Fall 2013

Enfants Terribles: Childhood in Nineteenth-Century French Literature and Culture

Listed in: French, as FREN-346

Formerly listed as: FREN-46


Laure A. Katsaros (Section 01)


Images of childhood have become omnipresent in our culture. We fetishize childhood as an idyllic time, preserved from the difficulties and compromises of adult life; but the notion that children’s individual lives are worth recording is a relatively modern one.  Drawing from literature, children's literature, anthropology, philosophy, art, and film, we will try to map out the journey from the idea of childhood as a phase to be outgrown to the modern conception of childhood as a crucial moment of self-definition. We will pay particular attention to the issues of nature vs. nurture through the example of  the "wild child" Victor, to nineteenth-century theories of child-rearing, and to the symbolic importance of children in avant-garde art.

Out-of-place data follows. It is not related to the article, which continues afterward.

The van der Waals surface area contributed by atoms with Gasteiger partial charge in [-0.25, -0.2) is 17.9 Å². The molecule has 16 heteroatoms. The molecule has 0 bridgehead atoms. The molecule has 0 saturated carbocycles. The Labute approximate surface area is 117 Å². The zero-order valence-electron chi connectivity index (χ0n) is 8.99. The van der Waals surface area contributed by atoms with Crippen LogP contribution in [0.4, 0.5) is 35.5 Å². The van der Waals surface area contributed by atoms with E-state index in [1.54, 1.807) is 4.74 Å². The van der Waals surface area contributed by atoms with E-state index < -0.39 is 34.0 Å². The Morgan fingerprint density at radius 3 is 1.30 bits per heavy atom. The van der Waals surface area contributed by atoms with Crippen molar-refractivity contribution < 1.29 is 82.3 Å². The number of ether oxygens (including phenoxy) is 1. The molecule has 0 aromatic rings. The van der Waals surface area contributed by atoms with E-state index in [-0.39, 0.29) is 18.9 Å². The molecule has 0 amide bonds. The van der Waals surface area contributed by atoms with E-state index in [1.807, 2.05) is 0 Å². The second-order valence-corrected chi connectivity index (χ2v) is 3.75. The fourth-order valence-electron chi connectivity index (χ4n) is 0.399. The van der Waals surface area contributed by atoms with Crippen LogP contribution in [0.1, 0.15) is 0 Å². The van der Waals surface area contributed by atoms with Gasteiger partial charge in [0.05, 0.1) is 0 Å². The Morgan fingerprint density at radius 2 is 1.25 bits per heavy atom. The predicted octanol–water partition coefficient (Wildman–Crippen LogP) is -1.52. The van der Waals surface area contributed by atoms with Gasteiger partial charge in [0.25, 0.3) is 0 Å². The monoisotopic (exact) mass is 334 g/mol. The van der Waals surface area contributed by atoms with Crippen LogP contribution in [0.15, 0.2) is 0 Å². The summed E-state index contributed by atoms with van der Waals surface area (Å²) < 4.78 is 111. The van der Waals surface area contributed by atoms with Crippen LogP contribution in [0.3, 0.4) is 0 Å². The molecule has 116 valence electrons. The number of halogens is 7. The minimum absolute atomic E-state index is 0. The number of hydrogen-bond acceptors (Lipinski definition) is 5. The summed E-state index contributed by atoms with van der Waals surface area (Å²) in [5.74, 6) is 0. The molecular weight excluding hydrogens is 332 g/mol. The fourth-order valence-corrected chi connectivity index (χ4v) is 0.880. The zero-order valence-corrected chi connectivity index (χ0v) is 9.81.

Readings will include selections from J.J. Rousseau; Victor de l'Aveyron by J. Itard; selected poems and prose by Baudelaire; Les Malheurs de Sophie by the Comtesse de Ségur; selected stories by Guy de Maupassant; selected poems by Arthur Rimbaud; Jules Vallès, L'Enfant; and the Surrealist play Victor ou les enfants au pouvoir by Roger Vitrac. We will look at nineteenth-century artists' visions of childhood, with a particular emphasis on female artists such as Elisabeth Vigée-Lebrun and Berthe Morisot. We will also discuss films by Clement, Truffaut, Bresson, and Jeunet, among others. Conducted in French.

Requisite: One of the following--FREN 207, 208, 311, 312 or equivalent. Fall semester.  Professor Katsaros.


2022-23: Not offered
Other years: Offered in Spring 2011, Fall 2013, Spring 2018, Fall 2020, Fall 2023